Hoyer calls for Mueller to testify

Hoyer calls for Mueller to testify
© Stefani Reynolds

House Majority Leader Steny HoyerSteny Hamilton HoyerDemocrat accuses GOP of opposing DC statehood because of 'race and partisanship' News outlets choose their darlings, ignore others' voices Overnight Health Care — Presented by Partnership for America's Health Care Future — Pelosi set to unveil drug price plan | Abortion rate in US hits lowest level since Roe v. Wade | Dems threaten to subpoena Juul MORE (D-Md.) is calling on Robert MuellerRobert (Bob) Swan MuellerLewandowski says Mueller report was 'very clear' in proving 'there was no obstruction,' despite having 'never' read it Fox's Cavuto roasts Trump over criticism of network Mueller report fades from political conversation MORE to testify before Congress, putting pressure on the special counsel to appear on Capitol Hill after he said he did not want to testify.

Hoyer weighed in hours after Mueller said during a press conference Wednesday morning that he could not consider charges of obstruction of justice against Trump based on current Justice Department guidelines.

The special counsel reiterated that while his team could not recommend charges against the president, his report also did not exonerate Trump. He also said that any testimony he would give would be limited to the contents of the report.


“In his remarks, Special Counsel Mueller made it clear that charges were not brought against President TrumpDonald John TrumpMarine unit in Florida reportedly pushing to hold annual ball at Trump property Giuliani clashes with CNN's Cuomo, calls him a 'sellout' and the 'enemy' Giuliani says 'of course' he asked Ukraine to look into Biden seconds after denying it MORE because of a Justice Department policy that a sitting president cannot be charged with a crime,” Hoyer said in a statement.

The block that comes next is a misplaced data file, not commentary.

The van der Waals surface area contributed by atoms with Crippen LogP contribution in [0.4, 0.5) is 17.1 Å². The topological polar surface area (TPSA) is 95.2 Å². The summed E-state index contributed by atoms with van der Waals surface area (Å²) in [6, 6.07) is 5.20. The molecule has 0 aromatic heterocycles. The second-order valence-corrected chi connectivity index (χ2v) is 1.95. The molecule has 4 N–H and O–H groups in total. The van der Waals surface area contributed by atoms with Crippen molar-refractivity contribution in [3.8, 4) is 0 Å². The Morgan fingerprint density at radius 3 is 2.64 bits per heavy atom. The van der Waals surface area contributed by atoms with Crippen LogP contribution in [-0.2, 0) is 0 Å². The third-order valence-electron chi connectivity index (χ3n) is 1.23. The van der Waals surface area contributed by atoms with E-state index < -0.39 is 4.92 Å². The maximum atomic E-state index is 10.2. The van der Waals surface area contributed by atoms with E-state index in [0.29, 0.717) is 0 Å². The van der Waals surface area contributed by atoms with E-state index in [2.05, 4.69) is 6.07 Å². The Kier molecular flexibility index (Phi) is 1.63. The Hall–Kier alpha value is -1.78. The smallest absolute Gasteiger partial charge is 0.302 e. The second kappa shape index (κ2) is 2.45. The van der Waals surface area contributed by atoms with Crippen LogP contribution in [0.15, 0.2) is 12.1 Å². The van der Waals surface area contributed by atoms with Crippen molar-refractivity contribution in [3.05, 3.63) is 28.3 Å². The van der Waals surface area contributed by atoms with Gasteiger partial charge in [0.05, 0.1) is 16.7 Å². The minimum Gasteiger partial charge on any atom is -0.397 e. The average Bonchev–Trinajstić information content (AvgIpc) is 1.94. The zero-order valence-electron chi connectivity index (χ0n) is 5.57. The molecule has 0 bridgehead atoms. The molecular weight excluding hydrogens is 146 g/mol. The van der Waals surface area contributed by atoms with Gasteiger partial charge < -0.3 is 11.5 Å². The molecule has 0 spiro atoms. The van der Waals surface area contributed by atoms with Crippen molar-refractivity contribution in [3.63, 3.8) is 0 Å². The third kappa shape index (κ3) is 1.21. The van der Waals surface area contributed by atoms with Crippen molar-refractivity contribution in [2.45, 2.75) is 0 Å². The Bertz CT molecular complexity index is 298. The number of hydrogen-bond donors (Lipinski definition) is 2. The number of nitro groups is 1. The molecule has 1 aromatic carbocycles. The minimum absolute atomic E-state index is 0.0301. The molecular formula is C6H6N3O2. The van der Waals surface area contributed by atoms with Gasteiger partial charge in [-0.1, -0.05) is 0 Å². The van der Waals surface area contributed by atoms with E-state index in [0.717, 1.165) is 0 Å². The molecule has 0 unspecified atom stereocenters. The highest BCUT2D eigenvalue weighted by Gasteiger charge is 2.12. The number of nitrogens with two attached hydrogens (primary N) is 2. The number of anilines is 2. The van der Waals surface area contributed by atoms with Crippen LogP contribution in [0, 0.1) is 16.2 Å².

“Given that the President has not been cleared of wrongdoing, and given the seriousness of Russia’s interference in our democracy, I believe that the American people deserve to hear testimony from the Special Counsel about his report and the report's conclusions.”

Hoyer also called for Attorney General William BarrWilliam Pelham BarrDemocrats to seek ways to compel release of Trump whistleblower complaint Democrats press Nadler to hold Lewandowski in contempt The Hill's 12:30 Report: Questions swirl around Trump whistleblower complaint MORE to release an unredacted version of the special counsel's report to Congress, something Democrats have demanded for weeks. Barr released a partially redacted version of the 448-page report last month.

The Democratic leader said the House would continue its oversight probes in order to “fulfill our constitutional obligation to hold the Administration accountable.” His statement did not include a direct mention of pursuing impeachment proceedings.

Democrats in both chambers of Congress have been clamoring for Mueller’s testimony since he filed his report in late March, though the special counsel indicated Wednesday he would like to avoid any further public appearances. 

“I hope and expect this to be the only time that I will speak about this matter,” he said at his press briefing. “The report is my testimony.”

Hoyer called last month for Mueller to appear before lawmakers to talk about his probe's findings, but the Democratic leader's statement Wednesday carries new weight as Democrats mull whether to seek a subpoena to compel the special counsel's testimony.

Rep. Jerrold NadlerJerrold (Jerry) Lewis NadlerPelosi: Lewandowski should have been held in contempt 'right then and there' Nadler's House committee holds a faux hearing in search of a false crime Lewandowski says he's under no obligation to speak truthfully to the media MORE (D-N.Y.), the chairman of the House Judiciary Committee, sidestepped a question Wednesday over whether he would subpoena Mueller for testimony, telling reporters “Mr. Mueller told us a lot of what we need to hear today.”

Mueller reported in April that there was insufficient evidence that Trump conspired with Russia to meddle in the 2016 election but declined to make a prosecutorial judgement over whether he obstructed subsequent probes. He outlined 10 “episodes” of possibly obstructive behavior, but declined to bring any charges, pointing to the Justice Department regulations. 

“If we had confidence that the president clearly did not commit a crime, we would have said that,” the special counsel said Wednesday.